As can be seen from the above, the beneficiary of the Crown grant is Alli, Exhibit ‘B’ which the 4th – 6th defendants also relied upon is in respect of grant to Obashua by Aromire Chieftaincy family through one Alli. The said 4th – 6th defendants by the evidence they adduced did not prove their counter-claim, as required by law, for they have not established the said allotment to their ancestor whom they claimed was the first Bashua. The documents they produced have not satisfactorily proved that the property in dispute was allotted to them by the Aromire family the original owner from whom they claimed title. Having failed to prove title to the land by adducing cogent and credible evidence, they cannot succeed in their claim (1), and unless they succeed in claim (1) they cannot secure forfeiture of the rights of occupation-possession of the property. The Court of Appeal was therefore correct when it posited inter alia in its judgment thus:-
“In the instant case, both the plaintiffs/appellants and the 4th, 5th and 6th defendants/counter -claimants/respondents have failed to prove their title by traditional evidence. Even, attempt to prove their case through documents of title failed.”
It is on record that possession has been established by the plaintiffs, and having succeeded in proving long possession of the property in controversy they are entitled to an order of possession against the respondents who have not proved better title to the land. See Oduola v. I.C.Q. 1978 4 S.C. 59, Maji v. Shafi 1965 NMLR 31, and Solomon v. Mogaji 1982 11 SC. 1. In the case of Wula-Ofei v. Mabel Damquah 1961 WLR 1238 (PC) Lord Guest had the following to say on possession.
“Their Lordships do not consider that in order to establish possession it is necessary for a claimant to take same active steps in relation to the land such as enclosing the land or cultivating it. The type of conduct which indicates possession must vary with the type of land. In the case of vacant and unenclosed land which is not being……..
For the foregoing reasoning I resolve the above two issues in favour of the respondents, and dismiss grounds (2) and (3) of appeal which cover them.
The next issue for determination is in respect of the rendering of account of rents to the respondents by the appellants. The learned counsel for the appellants in canvassing argument under this issue, submitted that there is no proof that the ancestors of the plaintiffs ever put the appellants in possession of the land in dispute, and there was no proof that tenement or water rates were payable or ever paid in respect of the property in controversy, at any time or that it is an obligation which the appellants failed to discharge. According to learned counsel, the lower court’s order that account be rendered to the plaintiffs/respondents is not only wrong but also very material to warrant the intervention of the Supreme court. Reliance was placed on the cases of Ukejianya v. Uchendu W.A.C.A. volume xiii. 45, and Onajobi & Anor v. Bello Olanipekun & Ors 1985 4 SC part 2 page 156.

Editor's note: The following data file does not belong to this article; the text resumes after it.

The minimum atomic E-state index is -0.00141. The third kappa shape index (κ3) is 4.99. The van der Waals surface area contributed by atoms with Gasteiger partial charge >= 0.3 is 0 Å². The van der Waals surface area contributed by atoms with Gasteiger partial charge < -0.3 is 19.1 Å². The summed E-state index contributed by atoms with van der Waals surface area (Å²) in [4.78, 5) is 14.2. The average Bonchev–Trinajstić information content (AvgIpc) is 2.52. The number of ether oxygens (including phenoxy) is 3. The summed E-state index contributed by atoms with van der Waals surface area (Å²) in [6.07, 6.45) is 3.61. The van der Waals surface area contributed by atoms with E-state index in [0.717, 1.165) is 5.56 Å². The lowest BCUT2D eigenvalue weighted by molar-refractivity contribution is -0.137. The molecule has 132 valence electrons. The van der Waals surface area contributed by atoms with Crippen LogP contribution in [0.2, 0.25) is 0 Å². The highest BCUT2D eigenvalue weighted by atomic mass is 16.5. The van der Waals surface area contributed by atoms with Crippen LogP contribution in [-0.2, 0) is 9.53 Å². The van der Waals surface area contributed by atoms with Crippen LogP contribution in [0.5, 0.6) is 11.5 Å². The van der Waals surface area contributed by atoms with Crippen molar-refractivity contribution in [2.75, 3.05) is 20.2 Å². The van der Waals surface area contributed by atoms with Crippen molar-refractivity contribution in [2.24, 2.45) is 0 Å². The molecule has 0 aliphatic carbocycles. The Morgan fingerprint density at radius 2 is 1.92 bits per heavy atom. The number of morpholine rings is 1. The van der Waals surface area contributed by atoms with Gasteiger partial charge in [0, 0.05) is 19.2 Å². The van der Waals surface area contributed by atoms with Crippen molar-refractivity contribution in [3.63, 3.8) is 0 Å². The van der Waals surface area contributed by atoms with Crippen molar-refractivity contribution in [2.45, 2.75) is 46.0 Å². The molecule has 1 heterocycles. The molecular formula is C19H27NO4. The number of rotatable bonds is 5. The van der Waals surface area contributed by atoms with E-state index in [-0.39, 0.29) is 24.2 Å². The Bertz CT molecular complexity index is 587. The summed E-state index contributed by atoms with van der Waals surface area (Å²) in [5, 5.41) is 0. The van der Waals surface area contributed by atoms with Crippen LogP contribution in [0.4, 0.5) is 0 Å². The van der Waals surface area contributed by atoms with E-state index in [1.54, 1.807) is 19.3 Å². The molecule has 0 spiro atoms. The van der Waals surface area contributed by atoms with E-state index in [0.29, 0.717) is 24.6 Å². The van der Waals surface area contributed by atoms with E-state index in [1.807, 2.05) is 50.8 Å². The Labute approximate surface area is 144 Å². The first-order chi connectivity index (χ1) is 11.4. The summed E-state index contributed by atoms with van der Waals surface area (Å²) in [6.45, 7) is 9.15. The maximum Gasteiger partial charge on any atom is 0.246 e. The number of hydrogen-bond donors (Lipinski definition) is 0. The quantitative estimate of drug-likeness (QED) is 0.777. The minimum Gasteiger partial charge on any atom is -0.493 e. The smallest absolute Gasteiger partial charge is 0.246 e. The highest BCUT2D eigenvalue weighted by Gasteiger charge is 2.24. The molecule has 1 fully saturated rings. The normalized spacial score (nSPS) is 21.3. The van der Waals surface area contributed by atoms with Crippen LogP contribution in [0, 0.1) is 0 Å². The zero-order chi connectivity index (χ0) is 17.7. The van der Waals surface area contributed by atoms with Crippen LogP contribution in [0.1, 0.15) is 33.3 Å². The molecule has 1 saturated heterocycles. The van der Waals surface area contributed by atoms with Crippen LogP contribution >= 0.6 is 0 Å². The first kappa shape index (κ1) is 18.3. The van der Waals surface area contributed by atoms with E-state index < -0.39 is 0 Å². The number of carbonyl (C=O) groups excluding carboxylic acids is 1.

In their brief of argument, the learned counsel for the respondents argued that there was evidence given at the trial that the appellants were allowed to live on a portion of the land in dispute and to use the rents for payment of tenement rate. He also stated that the 1st appellant in his evidence at trial admitted collecting rents for some rooms on the land in dispute since 1979, In the circumstances, the court of Appeal was justified by ordering the appellants to account for the rents they had collected since 1979 to the 1st and 2nd respondents. Finally, the learned counsel has submitted that, whereas in this appeal the Court of Appeal’s finding are:-
(1) reasonably justified;
(2) supported by credible evidence;
(3) where no special circumstances are shown why the Supreme Court should interfere;
(4) where there is no substantial error apparent on record of proceedings;
(5) where there is no miscarriage of justice;
(6) no violation of the principle of law;
(7) where such findings are not perverse;
(8) patently erroneous,
(9) where the Court of Appeal has not drawn wrong conclusions from accepted credible evidence or
(10) where no miscarriage of justice will result, this court will not interfere.
The relevant averments in respect of the supra argument of the parties will be reproduced here below.
In the plaintiffs’ statement of claim are the following averments:-
“11. After the death of Ajegun Bashua, his children allowed Bakare Iseogbekun to live rent free in the aforesaid brick house on the land in dispute.